Vested-interest campaigns have eroded confidence in experts and scientific evidence for a long time – and not just in the health industry (see video below).
Other trends seem to indicate that experts are regarded as expendable and should be replaced by others – because it is deemed cheaper or more efficient. Examples are physiotherapists prescribing opiates in emergency departments, radiographers reporting on scans and non-medical staff performing gastroscopies.
There are situations where tasks can be safely delegated within a supervised team environment. However, the evidence that task substitution leads to better health outcomes or lower costs is minimal. The reality is, as always, more complex – think about the Canberra nurse-led clinic that did not ease pressure on the hospital, but instead increased emergency department presentations.
The retail pharmacy sector is lobbying intensively to get their non-scientific business proposals approved by governments across Australia. Their justification for taking over parts of general practice is to “relieve pressure on busy GPs”. Again, this is misleading, incorrect and not supported by medical organisations.
Research suggests that it’s all about the business of pharmacy and that the sector shows little interest in working cooperatively with GP teams: only one-fifth of pharmacies participating in a Victorian experiment had contacted the GPs of the patients involved.
This is disappointing as we’re desperately trying to reduce fragmentation and work better together in the interest of our patients. At the same time there are many ways in which pharmacists could add value.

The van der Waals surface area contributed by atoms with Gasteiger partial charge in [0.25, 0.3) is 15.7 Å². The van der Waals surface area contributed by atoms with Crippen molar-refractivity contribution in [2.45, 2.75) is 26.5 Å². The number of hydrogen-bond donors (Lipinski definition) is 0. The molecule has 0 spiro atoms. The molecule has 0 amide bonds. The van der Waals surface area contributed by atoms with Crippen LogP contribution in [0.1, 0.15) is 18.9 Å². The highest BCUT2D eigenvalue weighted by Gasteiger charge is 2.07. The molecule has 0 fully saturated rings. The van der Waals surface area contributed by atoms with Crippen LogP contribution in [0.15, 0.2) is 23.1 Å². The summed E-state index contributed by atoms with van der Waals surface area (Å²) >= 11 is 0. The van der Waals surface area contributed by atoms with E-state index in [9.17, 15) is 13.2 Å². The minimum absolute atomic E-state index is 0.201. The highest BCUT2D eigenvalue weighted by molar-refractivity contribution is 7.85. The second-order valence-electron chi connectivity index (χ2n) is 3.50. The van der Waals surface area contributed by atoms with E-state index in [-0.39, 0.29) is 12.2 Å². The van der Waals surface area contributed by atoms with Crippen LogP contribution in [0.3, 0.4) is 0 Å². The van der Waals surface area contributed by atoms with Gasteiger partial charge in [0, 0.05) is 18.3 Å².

Having more options as health consumer sounds appealing but doesn’t necessarily make us healthier or happier. Sometimes, less is more. For example, the Royal Australian College of General Practitioners (RACGP) recommends against a range of popular screening tests because of lack of evidence and the potential of harm for patients, not to mention the added costs to the health system.
The RACGP has also published a list of tests, treatments and procedures doctors and consumers should question. This is not always easy to explain to patients, but at the end of the day it’s the right thing to do for all parties involved.
Expertise: a subjective thing?
Annabel Crabb said in the Sydney Morning Herald: “Expertise is now a subjective thing. You can discover much about people’s deep ideological beliefs or prejudices simply by observing what advice they accept without question, and what they take with a grain of salt. Sometimes there is little logic to the position.”
The best defence is a good offence and when medical experts object to proposals or policy based on opinion instead of science, they are usually accused of defending their territory or “turf” – which distracts from the real message of course.
Expert opinions and scientific evidence are not a fix for all our problems. There are other factors that need to be taken into account.
However, as populist movements such as Trumpism are gaining momentum, the anti-elite ethos may further fuel non-scientific opinions and scepticism towards medical expertise and science in general. This is a real health risk and we should look at why this is happening and what we can do to improve things.
Dr Edwin Kruys is a Queensland GP. This blog was originally published on Doctor’s Bag.
Video: Why aren’t people listening to science?